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Title: The Incorporation of Azide-bearing Unnatural Amino Acids into Proteins for Bio-orthogonal Reactions
Authors: Abdeljabbar, Diya Maher
Advisors: Link, Aaron J
Contributors: Chemical and Biological Engineering Department
Subjects: Chemical engineering
Issue Date: 2012
Publisher: Princeton, NJ : Princeton University
Abstract: Unnatural amino acid (UAA) incorporation has become the method of choice for many protein engineering endeavors. UAAs can be introduced into recombinant proteins via residue-specific or site-specific incorporation methods. While site-specific incorporation is useful for making point mutations that result in minimal changes in the overall structure, residue-specific incorporation permits engineering of the overall physical and chemical properties of proteins by globally replacing a natural amino acid. The work described in this thesis harnesses the power of residue-specific incorporation to endow proteins with reactive chemical handles that can be modified by azide-alkyne cycloaddition (click chemistry). Since aminoacyl-tRNA synthetases (aaRS) determine which amino acid gets incorporated into a cellular protein, these enzymes can be engineered to enable the integration of various UAAs into recombinant proteins. A gene that encodes for a particular engineered aaRS is commonly placed on a plasmid in addition to the native aaRS gene found in the host organism's genome. In Chapters 2 and 3, the gene encoding for an engineered methionyl-tRNA synthetase (metG*) was integrated into the genome of a methionine-auxotrophic and prototrophic strain of E. coli in place of the native metG allele. The protein product of this gene, referred to as MetRS-L13G, was previously engineered to incorporate the reactive UAA, azidonorleucine (ANL). Even with only a single genomic copy of metG*, methionine-auxotrophic E. coli was able to integrate ANL into recombinant proteins with a 90% extent of incorporation. Remarkably, the engineered methionine-prototrophic E. coli was able to incorporate ANL at 42%, which is 2.5-fold higher than the wild-type strain with a plasmid-borne copy of metG*. The work performed in Chapters 2 and 3 highlights the fact that the single genomic copy of metG* can fully support cell growth under methionine-rich conditions, yet also endow proteins with an azide-functionality that is useful for bioconjugation via azide-alkyne cycloaddition. In addition to using azide-bearing amino acids and click chemistry for bioconjugation applications, Chapter 4 of this thesis describes the use of UAA incorporation in order to constrain protein secondary structures. The UAAs azidohomoalanine (AHA) and para-ethynylphenylalanine (PEP) were both incorporated into recombinant proteins in E. coli. By engineering these UAAs into proteins, the azide and alkyne side chains of the novel amino acids were capable of crosslinking via click chemistry. This crosslink between the two UAAs is shown to stabilize the alpha-helical structure of a leucine zipper protein at elevated temperatures, as shown by circular dichroism. In addition, a larger protein, barstar, was also incorporated with both UAAs in order to create a crosslink at the interior region of the protein. This experiment provides evidence that this method of "protein stapling" can be extended to even larger proteins. While Chapters 2-4 take advantage of the fact that UAAs can be incorporated into bacteria, Chapter 5 demonstrates that residue-specific incorporation can be extended to a multicellular organism. This chapter highlights how AHA can be incorporated into the nematode, C. elegans, without any genetic manipulation of the host. Moreover, the data shows that the endogenous C. elegans proteins, which have been endowed with bioorthogonal chemical handles, can be used as click chemistry substrates with the potential for various applications. The body of work described in this thesis underscores the utility of UAA incorporation when combined with click chemistry. As a result of the wealth of research being done in this area, a valuable toolbox has been developed for the incorporation of a diverse set of UAAs that can be used in a wide variety of application-based research.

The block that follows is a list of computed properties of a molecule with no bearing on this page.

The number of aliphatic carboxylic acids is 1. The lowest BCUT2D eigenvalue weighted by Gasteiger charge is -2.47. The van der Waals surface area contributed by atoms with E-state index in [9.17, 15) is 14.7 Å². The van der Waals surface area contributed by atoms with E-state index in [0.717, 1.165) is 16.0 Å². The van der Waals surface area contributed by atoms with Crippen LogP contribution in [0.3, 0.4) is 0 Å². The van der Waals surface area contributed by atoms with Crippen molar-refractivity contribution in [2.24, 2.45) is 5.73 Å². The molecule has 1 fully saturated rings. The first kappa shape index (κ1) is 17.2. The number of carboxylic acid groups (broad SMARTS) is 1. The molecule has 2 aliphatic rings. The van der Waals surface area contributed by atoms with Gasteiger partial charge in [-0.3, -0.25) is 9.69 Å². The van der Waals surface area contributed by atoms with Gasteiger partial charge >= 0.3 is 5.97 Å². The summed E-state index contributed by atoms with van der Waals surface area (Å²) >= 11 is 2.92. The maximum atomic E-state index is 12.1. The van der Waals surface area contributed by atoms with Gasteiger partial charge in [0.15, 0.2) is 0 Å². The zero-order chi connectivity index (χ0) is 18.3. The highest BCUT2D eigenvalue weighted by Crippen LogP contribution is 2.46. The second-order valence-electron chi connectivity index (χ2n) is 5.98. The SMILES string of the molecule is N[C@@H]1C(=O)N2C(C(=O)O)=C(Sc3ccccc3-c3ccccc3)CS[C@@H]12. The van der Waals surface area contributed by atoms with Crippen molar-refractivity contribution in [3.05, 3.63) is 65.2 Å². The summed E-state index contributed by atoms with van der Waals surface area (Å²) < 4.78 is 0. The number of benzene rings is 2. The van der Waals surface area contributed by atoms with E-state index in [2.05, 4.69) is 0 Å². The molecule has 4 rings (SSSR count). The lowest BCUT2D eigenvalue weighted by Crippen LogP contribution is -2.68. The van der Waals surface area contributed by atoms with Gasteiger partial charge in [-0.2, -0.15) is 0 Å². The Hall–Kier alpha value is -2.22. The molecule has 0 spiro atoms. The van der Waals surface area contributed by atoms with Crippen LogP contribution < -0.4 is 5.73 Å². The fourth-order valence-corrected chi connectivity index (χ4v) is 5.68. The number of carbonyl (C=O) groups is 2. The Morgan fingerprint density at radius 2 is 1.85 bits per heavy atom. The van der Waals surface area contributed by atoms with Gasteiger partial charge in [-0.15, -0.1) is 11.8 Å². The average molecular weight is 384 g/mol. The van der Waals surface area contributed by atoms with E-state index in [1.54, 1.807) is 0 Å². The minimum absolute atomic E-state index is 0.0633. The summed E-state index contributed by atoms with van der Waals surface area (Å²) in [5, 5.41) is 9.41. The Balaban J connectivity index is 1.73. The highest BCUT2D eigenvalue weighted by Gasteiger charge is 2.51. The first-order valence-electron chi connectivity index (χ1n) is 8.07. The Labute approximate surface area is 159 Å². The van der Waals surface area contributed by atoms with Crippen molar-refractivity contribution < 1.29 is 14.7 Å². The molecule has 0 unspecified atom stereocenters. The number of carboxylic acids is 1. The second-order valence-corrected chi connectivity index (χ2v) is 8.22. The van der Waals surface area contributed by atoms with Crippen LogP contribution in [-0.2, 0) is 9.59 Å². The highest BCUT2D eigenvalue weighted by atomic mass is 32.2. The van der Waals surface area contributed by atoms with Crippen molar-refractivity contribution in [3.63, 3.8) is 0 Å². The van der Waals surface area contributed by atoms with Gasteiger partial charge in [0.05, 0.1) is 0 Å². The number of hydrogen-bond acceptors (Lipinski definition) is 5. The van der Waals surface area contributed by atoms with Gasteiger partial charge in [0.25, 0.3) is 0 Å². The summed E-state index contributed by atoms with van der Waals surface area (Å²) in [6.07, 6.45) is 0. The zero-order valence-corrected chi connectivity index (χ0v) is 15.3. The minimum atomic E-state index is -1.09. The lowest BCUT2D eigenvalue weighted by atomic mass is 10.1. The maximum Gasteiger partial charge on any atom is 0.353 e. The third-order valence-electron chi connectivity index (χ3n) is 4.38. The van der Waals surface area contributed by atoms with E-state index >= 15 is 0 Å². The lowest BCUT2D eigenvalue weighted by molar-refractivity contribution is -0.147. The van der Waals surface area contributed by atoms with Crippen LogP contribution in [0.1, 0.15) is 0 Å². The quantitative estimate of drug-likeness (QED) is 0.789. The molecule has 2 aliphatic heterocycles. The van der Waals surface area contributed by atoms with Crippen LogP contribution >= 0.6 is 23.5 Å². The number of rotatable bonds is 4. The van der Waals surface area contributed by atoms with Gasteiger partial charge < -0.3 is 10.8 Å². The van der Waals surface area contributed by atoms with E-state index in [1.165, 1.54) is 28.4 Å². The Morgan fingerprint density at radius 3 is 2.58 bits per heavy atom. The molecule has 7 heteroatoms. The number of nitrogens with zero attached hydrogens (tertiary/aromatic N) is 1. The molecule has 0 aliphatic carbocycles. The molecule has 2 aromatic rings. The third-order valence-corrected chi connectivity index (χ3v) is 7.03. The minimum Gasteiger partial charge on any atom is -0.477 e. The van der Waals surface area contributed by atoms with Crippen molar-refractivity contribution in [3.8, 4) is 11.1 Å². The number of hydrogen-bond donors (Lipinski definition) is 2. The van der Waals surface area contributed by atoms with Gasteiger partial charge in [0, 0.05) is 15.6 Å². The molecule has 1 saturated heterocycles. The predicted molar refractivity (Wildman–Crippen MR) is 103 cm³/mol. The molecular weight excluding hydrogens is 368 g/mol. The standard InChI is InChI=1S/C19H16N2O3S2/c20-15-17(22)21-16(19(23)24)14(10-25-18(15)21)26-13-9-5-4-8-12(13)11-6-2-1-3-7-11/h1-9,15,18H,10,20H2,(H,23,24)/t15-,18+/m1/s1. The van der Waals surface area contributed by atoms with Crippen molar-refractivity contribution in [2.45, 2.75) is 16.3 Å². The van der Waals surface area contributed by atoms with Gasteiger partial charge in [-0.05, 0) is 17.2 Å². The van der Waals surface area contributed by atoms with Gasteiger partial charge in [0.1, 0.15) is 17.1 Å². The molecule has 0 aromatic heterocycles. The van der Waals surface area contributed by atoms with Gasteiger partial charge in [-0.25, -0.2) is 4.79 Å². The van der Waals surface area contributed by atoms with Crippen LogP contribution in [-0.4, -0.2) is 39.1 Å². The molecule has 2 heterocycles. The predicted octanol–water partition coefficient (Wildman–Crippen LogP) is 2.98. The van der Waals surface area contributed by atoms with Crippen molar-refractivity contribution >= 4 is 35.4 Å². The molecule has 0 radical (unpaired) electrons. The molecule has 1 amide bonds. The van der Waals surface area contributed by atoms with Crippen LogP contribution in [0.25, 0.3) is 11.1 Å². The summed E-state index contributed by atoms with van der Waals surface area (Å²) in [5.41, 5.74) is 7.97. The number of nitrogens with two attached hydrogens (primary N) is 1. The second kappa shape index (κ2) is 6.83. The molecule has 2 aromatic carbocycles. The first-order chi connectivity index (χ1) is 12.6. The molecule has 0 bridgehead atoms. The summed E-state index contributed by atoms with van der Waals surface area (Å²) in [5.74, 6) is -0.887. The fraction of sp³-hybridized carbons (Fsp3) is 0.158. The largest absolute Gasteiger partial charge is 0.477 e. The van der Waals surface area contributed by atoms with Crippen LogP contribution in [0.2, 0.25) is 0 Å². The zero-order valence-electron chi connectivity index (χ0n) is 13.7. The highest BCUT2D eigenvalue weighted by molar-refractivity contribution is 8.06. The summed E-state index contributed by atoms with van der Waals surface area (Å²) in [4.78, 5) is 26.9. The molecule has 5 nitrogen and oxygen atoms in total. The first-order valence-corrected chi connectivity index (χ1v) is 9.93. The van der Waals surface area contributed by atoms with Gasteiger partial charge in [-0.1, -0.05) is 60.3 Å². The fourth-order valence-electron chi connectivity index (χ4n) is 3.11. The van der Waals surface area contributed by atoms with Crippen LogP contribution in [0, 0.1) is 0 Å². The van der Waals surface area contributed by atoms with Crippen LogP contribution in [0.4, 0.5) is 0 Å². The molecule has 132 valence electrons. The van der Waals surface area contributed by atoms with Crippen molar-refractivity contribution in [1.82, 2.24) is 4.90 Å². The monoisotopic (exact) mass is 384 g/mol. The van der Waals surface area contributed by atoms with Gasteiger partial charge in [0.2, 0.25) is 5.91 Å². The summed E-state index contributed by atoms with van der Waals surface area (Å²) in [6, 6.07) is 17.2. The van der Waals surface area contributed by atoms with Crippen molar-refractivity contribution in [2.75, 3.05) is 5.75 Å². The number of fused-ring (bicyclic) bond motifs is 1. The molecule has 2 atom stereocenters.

Alternate format: The Mudd Manuscript Library retains one bound copy of each dissertation. Search for these copies in the library's main catalog
Type of Material: Academic dissertations (Ph.D.)
Language: en
Appears in Collections:Chemical and Biological Engineering

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